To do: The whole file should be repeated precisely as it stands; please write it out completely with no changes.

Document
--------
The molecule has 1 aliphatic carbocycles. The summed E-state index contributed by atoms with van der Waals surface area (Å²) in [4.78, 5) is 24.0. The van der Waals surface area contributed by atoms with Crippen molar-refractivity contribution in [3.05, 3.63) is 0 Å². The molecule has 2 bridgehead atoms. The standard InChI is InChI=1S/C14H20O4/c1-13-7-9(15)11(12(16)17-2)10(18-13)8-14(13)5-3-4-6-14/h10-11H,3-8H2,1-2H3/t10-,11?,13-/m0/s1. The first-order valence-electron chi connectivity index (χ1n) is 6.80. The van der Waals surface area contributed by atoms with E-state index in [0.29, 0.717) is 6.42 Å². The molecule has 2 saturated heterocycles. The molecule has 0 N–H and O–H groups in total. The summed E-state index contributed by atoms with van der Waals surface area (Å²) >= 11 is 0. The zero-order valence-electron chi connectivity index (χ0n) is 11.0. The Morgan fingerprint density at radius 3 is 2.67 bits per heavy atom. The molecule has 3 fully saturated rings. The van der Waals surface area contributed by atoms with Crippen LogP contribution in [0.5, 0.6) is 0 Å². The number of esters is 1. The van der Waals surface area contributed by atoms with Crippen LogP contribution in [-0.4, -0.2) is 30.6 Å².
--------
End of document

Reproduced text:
The molecule has 1 aliphatic carbocycles. The summed E-state index contributed by atoms with van der Waals surface area (Å²) in [4.78, 5) is 24.0. The van der Waals surface area contributed by atoms with Crippen molar-refractivity contribution in [3.05, 3.63) is 0 Å². The molecule has 2 bridgehead atoms. The standard InChI is InChI=1S/C14H20O4/c1-13-7-9(15)11(12(16)17-2)10(18-13)8-14(13)5-3-4-6-14/h10-11H,3-8H2,1-2H3/t10-,11?,13-/m0/s1. The first-order valence-electron chi connectivity index (χ1n) is 6.80. The van der Waals surface area contributed by atoms with E-state index in [0.29, 0.717) is 6.42 Å². The molecule has 2 saturated heterocycles. The molecule has 0 N–H and O–H groups in total. The summed E-state index contributed by atoms with van der Waals surface area (Å²) >= 11 is 0. The zero-order valence-electron chi connectivity index (χ0n) is 11.0. The Morgan fingerprint density at radius 3 is 2.67 bits per heavy atom. The molecule has 3 fully saturated rings. The van der Waals surface area contributed by atoms with Crippen LogP contribution in [0.5, 0.6) is 0 Å². The number of esters is 1. The van der Waals surface area contributed by atoms with Crippen LogP contribution in [-0.4, -0.2) is 30.6 Å².